Today Is National Punctuation Day, the Battle Over Steinbeck's Estate, and More


Every day Poets & Writers Magazine scans the headlines—from publishing reports to academic announcements to literary dispatches—for all the news that creative writers need to know. Here are today's stories:

Today is National Punctuation Day. (Seattle Times)

Chinua Achebe has been selected as the 2010 recipient of the $300,000 Dorothy and Lillian Gish Prize, for "unprecedented impact" in his chosen field. (

A bookstore in Montclair, New Jersey, held a summer reading competition for adults, and the overall winner was New York Times editor and writer Dana Jennings, who read sixty-one books between July 1 and September 7. (

John Steinbeck's summer home in Sag Harbor, New York, is "part of a long-running and bitter family estate battle, pitting the surviving sister of the author’s third wife, Elaine, against his oldest son and a granddaughter." (New York Times)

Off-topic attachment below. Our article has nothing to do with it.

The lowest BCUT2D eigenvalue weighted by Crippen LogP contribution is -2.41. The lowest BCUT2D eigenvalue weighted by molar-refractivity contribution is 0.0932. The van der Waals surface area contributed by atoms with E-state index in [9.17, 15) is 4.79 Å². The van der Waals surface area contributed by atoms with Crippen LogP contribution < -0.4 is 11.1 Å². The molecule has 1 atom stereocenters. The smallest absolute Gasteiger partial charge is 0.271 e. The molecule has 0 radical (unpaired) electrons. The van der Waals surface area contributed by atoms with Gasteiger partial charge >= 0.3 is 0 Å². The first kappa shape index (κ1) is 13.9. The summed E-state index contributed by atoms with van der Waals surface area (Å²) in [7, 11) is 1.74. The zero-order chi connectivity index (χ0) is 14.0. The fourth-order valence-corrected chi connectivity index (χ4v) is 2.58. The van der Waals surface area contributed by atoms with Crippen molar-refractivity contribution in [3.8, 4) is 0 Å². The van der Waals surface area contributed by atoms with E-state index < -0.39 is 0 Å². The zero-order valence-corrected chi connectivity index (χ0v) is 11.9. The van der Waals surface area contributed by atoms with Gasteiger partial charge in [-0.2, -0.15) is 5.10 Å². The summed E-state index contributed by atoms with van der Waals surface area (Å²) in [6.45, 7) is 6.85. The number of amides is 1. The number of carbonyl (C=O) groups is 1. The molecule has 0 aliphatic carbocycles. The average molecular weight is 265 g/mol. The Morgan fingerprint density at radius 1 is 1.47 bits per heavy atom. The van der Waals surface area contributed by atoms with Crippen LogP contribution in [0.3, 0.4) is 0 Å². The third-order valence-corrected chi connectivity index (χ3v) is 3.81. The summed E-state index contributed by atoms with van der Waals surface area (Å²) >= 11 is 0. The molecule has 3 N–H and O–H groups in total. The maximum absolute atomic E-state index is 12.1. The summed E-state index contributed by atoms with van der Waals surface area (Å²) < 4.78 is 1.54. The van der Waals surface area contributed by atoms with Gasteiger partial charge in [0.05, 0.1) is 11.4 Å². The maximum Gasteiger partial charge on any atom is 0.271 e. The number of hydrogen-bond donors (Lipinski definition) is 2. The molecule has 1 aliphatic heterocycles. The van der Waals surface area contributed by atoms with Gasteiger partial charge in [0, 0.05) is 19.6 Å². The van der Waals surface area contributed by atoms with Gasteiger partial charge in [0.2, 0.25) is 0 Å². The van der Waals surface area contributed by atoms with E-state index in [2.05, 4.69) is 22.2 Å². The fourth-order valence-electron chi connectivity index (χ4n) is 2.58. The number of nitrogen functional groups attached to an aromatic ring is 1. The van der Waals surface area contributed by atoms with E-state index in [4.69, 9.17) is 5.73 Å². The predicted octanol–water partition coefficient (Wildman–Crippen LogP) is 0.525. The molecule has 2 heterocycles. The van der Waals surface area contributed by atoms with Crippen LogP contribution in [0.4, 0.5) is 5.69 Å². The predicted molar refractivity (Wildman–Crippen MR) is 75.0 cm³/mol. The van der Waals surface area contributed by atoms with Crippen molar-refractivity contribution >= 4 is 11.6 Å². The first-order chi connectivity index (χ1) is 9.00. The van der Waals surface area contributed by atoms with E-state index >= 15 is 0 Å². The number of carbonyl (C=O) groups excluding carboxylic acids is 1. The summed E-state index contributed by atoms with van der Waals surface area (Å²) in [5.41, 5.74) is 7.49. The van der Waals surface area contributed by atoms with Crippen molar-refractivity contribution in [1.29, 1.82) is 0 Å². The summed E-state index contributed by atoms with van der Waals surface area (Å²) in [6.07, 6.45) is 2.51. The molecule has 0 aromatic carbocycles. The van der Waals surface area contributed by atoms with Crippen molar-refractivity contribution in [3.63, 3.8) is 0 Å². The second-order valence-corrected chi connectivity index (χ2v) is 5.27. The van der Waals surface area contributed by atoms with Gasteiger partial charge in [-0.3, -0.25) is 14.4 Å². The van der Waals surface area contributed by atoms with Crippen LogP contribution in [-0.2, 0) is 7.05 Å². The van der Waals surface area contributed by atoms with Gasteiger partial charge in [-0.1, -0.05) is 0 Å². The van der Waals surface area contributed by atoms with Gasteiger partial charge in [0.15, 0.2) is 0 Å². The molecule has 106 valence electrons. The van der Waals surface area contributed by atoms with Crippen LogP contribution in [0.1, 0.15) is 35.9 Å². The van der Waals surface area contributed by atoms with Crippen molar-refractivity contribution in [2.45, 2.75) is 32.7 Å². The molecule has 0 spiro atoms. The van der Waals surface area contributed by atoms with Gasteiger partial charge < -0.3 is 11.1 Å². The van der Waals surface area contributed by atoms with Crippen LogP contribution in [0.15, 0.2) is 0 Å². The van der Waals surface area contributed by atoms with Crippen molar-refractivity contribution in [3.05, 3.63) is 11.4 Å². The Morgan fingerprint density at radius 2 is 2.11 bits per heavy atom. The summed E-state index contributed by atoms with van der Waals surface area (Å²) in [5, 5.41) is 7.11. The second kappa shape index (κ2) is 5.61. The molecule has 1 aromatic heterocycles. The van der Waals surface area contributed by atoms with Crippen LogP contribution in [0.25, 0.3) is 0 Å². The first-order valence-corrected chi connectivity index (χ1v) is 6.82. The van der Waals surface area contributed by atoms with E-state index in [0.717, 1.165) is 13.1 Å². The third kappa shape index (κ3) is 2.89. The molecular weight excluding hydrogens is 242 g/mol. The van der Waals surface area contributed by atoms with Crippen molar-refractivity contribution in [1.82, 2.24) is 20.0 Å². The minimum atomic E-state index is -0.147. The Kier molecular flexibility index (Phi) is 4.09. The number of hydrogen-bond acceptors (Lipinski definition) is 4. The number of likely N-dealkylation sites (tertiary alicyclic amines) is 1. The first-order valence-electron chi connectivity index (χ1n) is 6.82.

The Huntington News takes a closer look at Boston's indie bookstore scene.

The Oregon bus driver who was videotaped reading a Kindle while driving his bus route down Interstate 5 has been fired. (FOX)

The Millions has a report from one of James Franco's MFA colleagues at Brooklyn College on what it was like to not get coffee with the actor who stars as Allen Ginsberg in the biopic Howl.

Are you a Jane Eyre–type or a Wuthering Heights–type? (Guardian)


National Punctuation Day: A Punctuated Essay Overusing ,;--'...[

I, that is, all of us, know punctuation's our friend (albeit not real, but as that famous punctuator E.E. Cummings said, "The world is mud-luscious and puddle-wonderful." which doesn't exclude words); punctuation blesses our writing -- perf...ects/lifts it -- so that words (Dare I include paragraphs, w/ or w/o the pilcrow [¶]? Nay!) come alive: far from being anti-intellectual, ideas mean more... mean everything they can.؟